تبلیغات
پژوهشگران جوان علوم زیستی- دانشگاه آزاد رودهن (Biology young researcher club- Islamic Azad University, Roudehen Branch.) - Fractures Associated with Head Injury






پژوهشگران جوان علوم زیستی- دانشگاه آزاد رودهن (Biology young researcher club- Islamic Azad University, Roudehen Branch.)

زندگی فاصله آمدن و رفتن ماست, شاید آن خنده كه امروز دریغش كردی، آخرین فرصت همراهی ماست.

Objectives
  1. Discuss the effect of head injury on outcome of the multiply injured pediatric patient
  2. Discuss the orthopaedic assessment of the head injured child or adolescent
  3. Discuss management of fractures associated with the head injured patient
  4. Describe problems other than fracture associated with head injury

Discussion points
  1. What factors contribute to the exuberant callus formation in head injured patients?
  2. What care does the child with fractures and a head injury need after hospital discharge?

Discussion
Severe head injury is the most devastating childhood injury. Recent reports indicate the mortality of severe head injury in children is nearly the same as for adults, and residual disability is common. Multiple injuries, including fractures, often accompany severe head injury, which is generally the result of a motor vehicle accident. In children less than 2 years of age, abuse remains a common causative factor, especially for subdural hematoma, and completely for retinal hemorrhage. There is general agreement that rigid fixation of fractures, either external or internal, facilitates care. It is not so clear whether outcome is changed by early fixation, in fact one recent report suggest early fixation of fractures may contribute to a worse neurologic result. Hemorrhage is less often a factor in children's pelvic fractures than adults, mortality was exclusively a result of head injury. In general, the severity of head injury is related to outcome.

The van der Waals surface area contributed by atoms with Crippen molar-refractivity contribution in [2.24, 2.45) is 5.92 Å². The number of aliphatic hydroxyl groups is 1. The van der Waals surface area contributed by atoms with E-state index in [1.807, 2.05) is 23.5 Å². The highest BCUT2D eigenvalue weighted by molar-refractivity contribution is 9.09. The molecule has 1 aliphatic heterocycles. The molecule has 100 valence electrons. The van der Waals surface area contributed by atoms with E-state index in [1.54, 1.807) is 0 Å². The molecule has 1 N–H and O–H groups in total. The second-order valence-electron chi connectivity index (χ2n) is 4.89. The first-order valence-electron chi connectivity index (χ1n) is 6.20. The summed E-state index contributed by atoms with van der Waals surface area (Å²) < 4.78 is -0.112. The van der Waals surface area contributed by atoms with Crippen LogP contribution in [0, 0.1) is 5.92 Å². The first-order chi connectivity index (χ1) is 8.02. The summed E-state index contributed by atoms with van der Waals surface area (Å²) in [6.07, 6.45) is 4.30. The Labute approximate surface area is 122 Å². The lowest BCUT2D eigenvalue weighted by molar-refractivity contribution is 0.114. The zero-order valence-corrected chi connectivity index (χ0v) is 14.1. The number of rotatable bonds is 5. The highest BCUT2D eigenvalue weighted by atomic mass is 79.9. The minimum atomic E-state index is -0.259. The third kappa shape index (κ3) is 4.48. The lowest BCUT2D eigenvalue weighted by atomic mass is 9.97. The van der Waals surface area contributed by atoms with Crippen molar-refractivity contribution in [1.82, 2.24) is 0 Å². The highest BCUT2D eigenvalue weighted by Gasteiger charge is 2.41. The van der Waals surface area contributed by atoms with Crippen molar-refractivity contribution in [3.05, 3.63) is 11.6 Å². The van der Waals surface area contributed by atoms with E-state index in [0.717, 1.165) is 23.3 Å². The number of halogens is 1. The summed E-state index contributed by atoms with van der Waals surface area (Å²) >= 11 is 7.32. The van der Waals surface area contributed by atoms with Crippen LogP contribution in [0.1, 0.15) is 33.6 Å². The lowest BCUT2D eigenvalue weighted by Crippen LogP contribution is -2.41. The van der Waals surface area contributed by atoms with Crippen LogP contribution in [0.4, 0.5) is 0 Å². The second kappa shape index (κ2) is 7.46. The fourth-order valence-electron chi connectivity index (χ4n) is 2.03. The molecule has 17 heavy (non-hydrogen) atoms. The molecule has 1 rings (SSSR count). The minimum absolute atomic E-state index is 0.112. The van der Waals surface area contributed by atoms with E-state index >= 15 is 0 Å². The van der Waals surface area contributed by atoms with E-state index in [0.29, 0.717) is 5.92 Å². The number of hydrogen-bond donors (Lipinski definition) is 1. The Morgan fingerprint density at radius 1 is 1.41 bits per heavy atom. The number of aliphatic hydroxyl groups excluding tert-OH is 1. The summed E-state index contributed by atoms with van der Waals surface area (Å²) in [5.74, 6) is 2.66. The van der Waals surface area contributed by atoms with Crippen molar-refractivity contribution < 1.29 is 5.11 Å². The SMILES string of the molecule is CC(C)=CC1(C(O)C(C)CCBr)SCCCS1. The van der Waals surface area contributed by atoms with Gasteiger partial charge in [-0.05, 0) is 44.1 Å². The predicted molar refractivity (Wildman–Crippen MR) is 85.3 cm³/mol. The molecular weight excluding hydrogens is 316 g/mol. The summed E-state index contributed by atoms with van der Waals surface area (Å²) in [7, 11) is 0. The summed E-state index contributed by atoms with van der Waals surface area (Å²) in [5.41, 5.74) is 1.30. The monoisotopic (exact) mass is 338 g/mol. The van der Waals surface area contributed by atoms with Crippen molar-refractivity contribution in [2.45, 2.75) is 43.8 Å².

Recognition of extremity or pelvic fractures can be difficult in the comatose patient. Bone scintigraphy has been found to have a reasonable yield in identifying unrecognized fractures. Procrastination in management of fractures is most wisely avoided, as many children will again ambulate even after several weeks of coma. Peripheral nerve injury is another injury recognized late, and Gillogly reported late peripheral neuropathy in 19/ 122 patients with severe head injury unassociated with extremity injury; all had severe spasticity. Other complications include heterotopic ossification and/ or exuberant callus following fracture. Serum from head injured patients has been identified as having an increased quantity of growth factors, which may contribute to bone formation in anatomic sites not generally predisposed to ossification. To further complicate the diagnostic picture, venous thrombosis has been reported in a limb coexisting with heterotopic ossification. Late resection of heterotopic ossification can restore motion and function, results appear to be enhanced with administration of indomethacin or salicylates. Spasticity can be very difficult. Fractures in spastic limbs obviously require some type of rigid fixation, external fixation is most often used at present. Management of spasticity in the head injured patient can include splinting and casting, in conjunction with agents such as botulinus toxin or phenol which do not have a permanent effect.

A recent follow-up study by Greenspan noted that needed physical and/ or occupational therapy and mental health services were often not prescribed after discharge. Careful follow-up by knowledgeable professionals was recommended. The head injured child presents many challenges in the acute phase (recognition and treatment of fractures), the subacute phase (spasticity), and the chronic phase (rehab, heterotopic ossification, and maximizing function).

References
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